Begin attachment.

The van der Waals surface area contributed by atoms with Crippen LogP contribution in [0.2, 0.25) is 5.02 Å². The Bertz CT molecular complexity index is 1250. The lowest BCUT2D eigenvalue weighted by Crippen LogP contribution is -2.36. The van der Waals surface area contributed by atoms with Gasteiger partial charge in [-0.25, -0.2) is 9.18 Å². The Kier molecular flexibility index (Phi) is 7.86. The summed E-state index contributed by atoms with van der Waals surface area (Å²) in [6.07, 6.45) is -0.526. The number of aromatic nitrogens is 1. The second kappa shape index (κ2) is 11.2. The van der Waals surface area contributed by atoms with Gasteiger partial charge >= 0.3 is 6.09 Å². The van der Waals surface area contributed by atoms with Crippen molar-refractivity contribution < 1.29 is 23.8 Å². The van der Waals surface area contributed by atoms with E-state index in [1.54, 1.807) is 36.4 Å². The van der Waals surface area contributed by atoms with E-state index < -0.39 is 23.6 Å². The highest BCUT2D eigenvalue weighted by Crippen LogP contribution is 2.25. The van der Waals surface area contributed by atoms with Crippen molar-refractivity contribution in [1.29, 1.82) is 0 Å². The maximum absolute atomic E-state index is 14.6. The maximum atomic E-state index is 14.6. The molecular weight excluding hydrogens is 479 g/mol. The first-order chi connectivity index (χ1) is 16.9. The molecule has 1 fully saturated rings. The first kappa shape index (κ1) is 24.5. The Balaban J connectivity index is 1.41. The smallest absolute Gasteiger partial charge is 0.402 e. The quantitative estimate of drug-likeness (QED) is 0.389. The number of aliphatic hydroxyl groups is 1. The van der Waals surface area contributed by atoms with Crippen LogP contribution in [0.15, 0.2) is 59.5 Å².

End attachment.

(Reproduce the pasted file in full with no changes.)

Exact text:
The van der Waals surface area contributed by atoms with Crippen LogP contribution in [0.2, 0.25) is 5.02 Å². The Bertz CT molecular complexity index is 1250. The lowest BCUT2D eigenvalue weighted by Crippen LogP contribution is -2.36. The van der Waals surface area contributed by atoms with Gasteiger partial charge in [-0.25, -0.2) is 9.18 Å². The Kier molecular flexibility index (Phi) is 7.86. The summed E-state index contributed by atoms with van der Waals surface area (Å²) in [6.07, 6.45) is -0.526. The number of aromatic nitrogens is 1. The second kappa shape index (κ2) is 11.2. The van der Waals surface area contributed by atoms with Gasteiger partial charge >= 0.3 is 6.09 Å². The van der Waals surface area contributed by atoms with Crippen molar-refractivity contribution < 1.29 is 23.8 Å². The van der Waals surface area contributed by atoms with E-state index in [1.54, 1.807) is 36.4 Å². The van der Waals surface area contributed by atoms with E-state index < -0.39 is 23.6 Å². The highest BCUT2D eigenvalue weighted by Crippen LogP contribution is 2.25. The van der Waals surface area contributed by atoms with Crippen molar-refractivity contribution in [1.29, 1.82) is 0 Å². The maximum absolute atomic E-state index is 14.6. The maximum atomic E-state index is 14.6. The molecular weight excluding hydrogens is 479 g/mol. The first-order chi connectivity index (χ1) is 16.9. The molecule has 1 fully saturated rings. The first kappa shape index (κ1) is 24.5. The Balaban J connectivity index is 1.41. The smallest absolute Gasteiger partial charge is 0.402 e. The quantitative estimate of drug-likeness (QED) is 0.389. The number of aliphatic hydroxyl groups is 1. The van der Waals surface area contributed by atoms with Crippen LogP contribution in [0.15, 0.2) is 59.5 Å².